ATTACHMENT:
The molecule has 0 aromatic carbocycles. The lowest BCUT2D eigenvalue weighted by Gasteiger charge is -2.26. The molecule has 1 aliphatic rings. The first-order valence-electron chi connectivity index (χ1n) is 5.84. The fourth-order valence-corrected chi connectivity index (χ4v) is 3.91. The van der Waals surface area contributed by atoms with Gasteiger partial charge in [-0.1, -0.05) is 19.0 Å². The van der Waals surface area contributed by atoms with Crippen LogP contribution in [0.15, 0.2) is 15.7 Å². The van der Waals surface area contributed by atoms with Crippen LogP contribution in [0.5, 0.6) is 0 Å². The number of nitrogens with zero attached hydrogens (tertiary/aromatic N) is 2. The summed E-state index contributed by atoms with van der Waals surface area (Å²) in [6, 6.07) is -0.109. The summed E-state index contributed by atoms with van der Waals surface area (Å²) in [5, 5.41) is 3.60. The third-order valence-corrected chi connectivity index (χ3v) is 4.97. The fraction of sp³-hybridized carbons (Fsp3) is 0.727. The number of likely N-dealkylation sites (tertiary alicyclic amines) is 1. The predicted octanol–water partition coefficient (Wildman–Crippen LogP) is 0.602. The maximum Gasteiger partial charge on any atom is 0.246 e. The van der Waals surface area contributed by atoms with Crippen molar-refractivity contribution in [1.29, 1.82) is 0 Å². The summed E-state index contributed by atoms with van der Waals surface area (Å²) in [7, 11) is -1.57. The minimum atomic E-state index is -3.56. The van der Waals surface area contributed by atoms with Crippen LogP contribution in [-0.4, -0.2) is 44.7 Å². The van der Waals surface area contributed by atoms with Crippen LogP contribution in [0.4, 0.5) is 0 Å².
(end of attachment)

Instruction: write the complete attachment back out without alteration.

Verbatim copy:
The molecule has 0 aromatic carbocycles. The lowest BCUT2D eigenvalue weighted by Gasteiger charge is -2.26. The molecule has 1 aliphatic rings. The first-order valence-electron chi connectivity index (χ1n) is 5.84. The fourth-order valence-corrected chi connectivity index (χ4v) is 3.91. The van der Waals surface area contributed by atoms with Gasteiger partial charge in [-0.1, -0.05) is 19.0 Å². The van der Waals surface area contributed by atoms with Crippen LogP contribution in [0.15, 0.2) is 15.7 Å². The van der Waals surface area contributed by atoms with Crippen LogP contribution in [0.5, 0.6) is 0 Å². The number of nitrogens with zero attached hydrogens (tertiary/aromatic N) is 2. The summed E-state index contributed by atoms with van der Waals surface area (Å²) in [6, 6.07) is -0.109. The summed E-state index contributed by atoms with van der Waals surface area (Å²) in [5, 5.41) is 3.60. The third-order valence-corrected chi connectivity index (χ3v) is 4.97. The fraction of sp³-hybridized carbons (Fsp3) is 0.727. The number of likely N-dealkylation sites (tertiary alicyclic amines) is 1. The predicted octanol–water partition coefficient (Wildman–Crippen LogP) is 0.602. The maximum Gasteiger partial charge on any atom is 0.246 e. The van der Waals surface area contributed by atoms with Crippen molar-refractivity contribution in [1.29, 1.82) is 0 Å². The summed E-state index contributed by atoms with van der Waals surface area (Å²) in [7, 11) is -1.57. The minimum atomic E-state index is -3.56. The van der Waals surface area contributed by atoms with Crippen LogP contribution in [-0.4, -0.2) is 44.7 Å². The van der Waals surface area contributed by atoms with Crippen LogP contribution in [0.4, 0.5) is 0 Å².